This is the story of my 5-month eastern journey through Turkey, Georgia, Abkhazia, Azerbaijan, Armenia, Nagorno Karabakh and Iran (Ancient Persia).
The first 10 days in Ancient Persia had passed quickly and imperceptibly, but the country was so rich in cultural, historical and archaeological sites that rather than slowing down the pace, I increased it.
Arg-e Bam dated back to the VI century BC. It was considered the largest adobe building in the world and was part of the World Heritage List. In December 2003 a massive earthquake destroyed more than 80% of the site. After a decade of restorations nearly everything except the main citadel was still in ruins.
My guide around the Arg-e Bam was Ali, a former tour guide and currently an English teacher. Only a month or two ago he had started his own private school because his wife Fatima was tired of staying at home. The groups were gender divided, the majority being girls. The children were shy, they were not used to communicating with men, let alone foreigners, but they were happy to exchange a few words with me and see use of their studies.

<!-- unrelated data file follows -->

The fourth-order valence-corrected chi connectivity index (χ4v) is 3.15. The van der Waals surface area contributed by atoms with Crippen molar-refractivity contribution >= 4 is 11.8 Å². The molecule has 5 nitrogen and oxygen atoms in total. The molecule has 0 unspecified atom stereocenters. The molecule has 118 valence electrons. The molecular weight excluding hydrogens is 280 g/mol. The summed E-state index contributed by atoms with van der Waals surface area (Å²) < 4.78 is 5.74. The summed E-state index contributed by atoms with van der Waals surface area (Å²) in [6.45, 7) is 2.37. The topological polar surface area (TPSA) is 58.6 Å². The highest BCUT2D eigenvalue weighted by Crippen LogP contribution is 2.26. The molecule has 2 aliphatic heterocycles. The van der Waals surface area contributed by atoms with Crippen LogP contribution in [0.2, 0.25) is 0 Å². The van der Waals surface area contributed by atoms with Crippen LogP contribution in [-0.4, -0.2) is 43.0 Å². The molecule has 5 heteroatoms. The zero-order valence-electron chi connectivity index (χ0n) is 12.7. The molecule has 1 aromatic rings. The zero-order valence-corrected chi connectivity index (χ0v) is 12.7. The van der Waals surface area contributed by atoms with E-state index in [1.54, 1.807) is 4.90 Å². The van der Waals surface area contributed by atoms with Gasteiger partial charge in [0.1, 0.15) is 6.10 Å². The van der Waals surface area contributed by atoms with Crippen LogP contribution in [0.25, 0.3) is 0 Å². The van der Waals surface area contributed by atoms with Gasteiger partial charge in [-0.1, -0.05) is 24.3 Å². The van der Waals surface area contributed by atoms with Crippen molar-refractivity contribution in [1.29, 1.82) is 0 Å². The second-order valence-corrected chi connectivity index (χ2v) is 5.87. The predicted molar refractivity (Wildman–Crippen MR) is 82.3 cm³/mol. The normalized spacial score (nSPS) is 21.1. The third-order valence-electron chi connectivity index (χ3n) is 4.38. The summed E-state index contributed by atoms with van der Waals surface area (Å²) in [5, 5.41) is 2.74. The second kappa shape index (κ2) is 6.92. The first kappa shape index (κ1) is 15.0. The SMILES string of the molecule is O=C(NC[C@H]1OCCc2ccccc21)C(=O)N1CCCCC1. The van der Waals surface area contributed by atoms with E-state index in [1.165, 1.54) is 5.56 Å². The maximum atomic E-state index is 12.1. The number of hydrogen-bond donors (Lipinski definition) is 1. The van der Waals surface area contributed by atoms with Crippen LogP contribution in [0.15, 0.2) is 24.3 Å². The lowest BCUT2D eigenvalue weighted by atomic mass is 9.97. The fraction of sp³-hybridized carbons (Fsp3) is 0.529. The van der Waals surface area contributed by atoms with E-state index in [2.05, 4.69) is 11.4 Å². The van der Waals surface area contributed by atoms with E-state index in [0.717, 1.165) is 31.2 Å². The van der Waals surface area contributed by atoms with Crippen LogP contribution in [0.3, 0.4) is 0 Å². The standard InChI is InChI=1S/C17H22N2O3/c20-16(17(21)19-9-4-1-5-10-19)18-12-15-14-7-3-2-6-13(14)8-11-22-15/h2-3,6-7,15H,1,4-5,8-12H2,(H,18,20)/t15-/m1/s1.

Located relatively close, Arg-e Rayen was quite preserved. The site had escaped almost untouched from the devastating earthquake and had become the more visited attraction in the region.
Hussein was among the most conservative Iranians I met. He took me for a ride for 20 km. and invited me to stay at his house for the night. His second wife with her three children (the first was in the nearby town) lived in the middle of the semi-desert in a small concrete house with unplastered walls and with no furniture at all. When it was time to go to bed, the only room was left at my disposal. The family spent the night on a blanket in the dust in front of the door.
The Portuguese castle on the island of Hormuz was the largest remaining colonial building in Ancient Persia and one of the largest in the Persian Gulf. The island itself was bare, treeless and brutally heated by the scorching sun. Due to the high humidity even the nights offered little relief. In the morning the tent and my sheet were drenched in sweat.